The expectations of others based on one’s role also powerfully influence behavior. Many experiments have documented the effects of the self-fulfilling prophecy, in which an individual’s beliefs about a target are confirmed because the individual elicits such behavior from the target. For example, Robert Rosenthal and colleagues demonstrated the power of expectancies on others by providing teachers with lists of students who had been identified as likely to develop special abilities throughout the school year. In truth, these students did not initially differ from other students. However, the teachers assessed these children as more curious, interesting, and likely to succeed, and by the end of the school year, the “late bloomer” students actually performed better than other students. Studies of the self-fulfilling prophecy have effectively demonstrated how expectancies about different role occupants (e.g., that CEOs will be aggressive or women are emotional) can become reality.

Internal Mechanisms

With repeated experience in a role, aspects of that role can become internalized in the self-concept—for example, repeated experience of competing against others might lead one to identify as “competitive.” These internalized constructs become an important part of identity and are carried across the boundaries of different roles. Indeed, identity transformations frequently happen when individuals enter or leave roles. Major life transitions, such as going to college, starting a new job, or getting married, represent some of these role-identity shifts.

When someone occupies a certain role, he or she is socialized to perform certain behaviors. In addition, more experience in role-related tasks fosters comfort and expertise in specific domains. Individuals may thus begin to feel greater self-efficacy in roles they have previously occupied. Moreover, socialization into diffuse roles (e.g., gender roles) can lead to greater comfort in activities that are compatible with those roles, with the result that individuals choose specific roles that fit with their diffuse role socialization. For example, the tendency to socialize girls more than boys to attend to others’ needs can contribute to women’s greater selection of communal or caring-oriented careers.

Role Theory Implications

Role theory has provided an important framework for understanding perceived and actual group differences. Just as perceivers fail to correct for the influence of roles on individuals’ behavior, they fail to correct for the influence of roles on group members’ behaviors. The role perspective on stereotype content has been applied to understand stereotypes based on gender, age, ethnicity, and culture. According to the social role theory of sex differences and similarities, the traditional division of labor (in which women are concentrated in caretaking roles and men in breadwinner roles) leads to the inference that men and women possess the traits that equip them to perform their roles. Moreover, group members may differ in their behaviors because of current or historical distributions into certain social roles. As detailed previously, role occupancy can lead to constraints on the performance of behaviors, as well as to the development of skills and abilities associated with those roles.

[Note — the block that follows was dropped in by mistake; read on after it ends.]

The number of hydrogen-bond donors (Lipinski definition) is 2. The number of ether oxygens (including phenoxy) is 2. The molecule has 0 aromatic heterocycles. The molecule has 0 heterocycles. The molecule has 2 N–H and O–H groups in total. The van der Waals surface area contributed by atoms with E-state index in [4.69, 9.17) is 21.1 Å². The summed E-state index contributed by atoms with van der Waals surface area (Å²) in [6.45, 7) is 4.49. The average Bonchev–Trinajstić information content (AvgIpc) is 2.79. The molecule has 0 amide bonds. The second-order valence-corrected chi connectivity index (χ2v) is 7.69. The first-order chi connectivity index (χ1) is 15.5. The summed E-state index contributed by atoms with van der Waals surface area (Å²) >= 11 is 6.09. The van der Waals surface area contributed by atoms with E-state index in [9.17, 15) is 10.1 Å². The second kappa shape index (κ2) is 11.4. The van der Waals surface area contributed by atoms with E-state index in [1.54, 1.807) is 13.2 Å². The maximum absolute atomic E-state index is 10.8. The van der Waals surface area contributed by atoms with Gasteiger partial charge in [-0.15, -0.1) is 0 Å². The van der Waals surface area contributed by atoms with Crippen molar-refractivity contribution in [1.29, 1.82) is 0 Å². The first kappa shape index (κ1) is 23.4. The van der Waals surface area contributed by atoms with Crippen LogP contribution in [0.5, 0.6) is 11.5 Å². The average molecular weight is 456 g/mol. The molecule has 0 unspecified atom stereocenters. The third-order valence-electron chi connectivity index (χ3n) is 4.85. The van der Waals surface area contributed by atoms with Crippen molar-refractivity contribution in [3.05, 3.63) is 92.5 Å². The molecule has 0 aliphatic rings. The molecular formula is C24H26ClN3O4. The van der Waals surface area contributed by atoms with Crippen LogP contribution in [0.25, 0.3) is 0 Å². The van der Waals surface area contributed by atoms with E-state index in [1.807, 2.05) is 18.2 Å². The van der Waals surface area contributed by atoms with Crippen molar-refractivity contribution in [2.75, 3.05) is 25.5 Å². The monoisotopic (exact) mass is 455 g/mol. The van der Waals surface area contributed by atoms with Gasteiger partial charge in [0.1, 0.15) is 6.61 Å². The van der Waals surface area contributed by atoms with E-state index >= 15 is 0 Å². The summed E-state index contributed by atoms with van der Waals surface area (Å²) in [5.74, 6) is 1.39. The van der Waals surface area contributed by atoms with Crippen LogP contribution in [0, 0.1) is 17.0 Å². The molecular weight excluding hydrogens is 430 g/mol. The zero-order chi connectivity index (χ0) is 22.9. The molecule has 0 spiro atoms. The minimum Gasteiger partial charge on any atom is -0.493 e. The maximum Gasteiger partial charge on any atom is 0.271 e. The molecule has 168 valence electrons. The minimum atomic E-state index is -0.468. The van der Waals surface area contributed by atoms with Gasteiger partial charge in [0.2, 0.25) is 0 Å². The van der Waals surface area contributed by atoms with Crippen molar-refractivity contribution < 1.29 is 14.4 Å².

Role theory also provides an explanation of the sources of prejudice against certain groups. Role congruity theory posits that negativity stems from the lack of fit between the requirements of valued social roles and the perceived characteristics of an individual or group. For example, negativity occurs when a group’s stereotype (e.g., women are kind) does not align with the characteristics required by the role (e.g., leaders are aggressive). As a way of understanding how behavior derives from the surrounding context, role theory thus provides a useful framework to understand the behaviors, thoughts, and attitudes of oneself and others.

References:

  1. Eagly, A. H., & Karau, S. J. (2002). Role congruity theory of prejudice toward female leaders. Psychological Review, 109, 573-598.
  2. Eagly, A. H., Wood, W., & Diekman, A. B. (2000). Social role theory of sex differences and similarities: A current appraisal. In T. Eckes & H. M. Trautner (Eds.), The developmental social psychology of gender (pp. 123-174). Mahwah, NJ: Erlbaum.
  3. Moskowitz, D. S., Suh, E. J., & Desaulniers, J. (1994). Situational influences on gender differences in agency and communion. Journal of Personality and Social Psychology, 66, 753-761.
  4. Rosenthal, R., & Jacobson, L. (1968). Pygmalion in the classroom. New York: Holt, Rinehart & Winston.
  5. Ross, L. D., Amabile, T. M., & Steinmetz, J. L. (1977). Social roles, social control, and biases in social-perception processes. Journal of Personality and Social Psychology, 35, 485-194.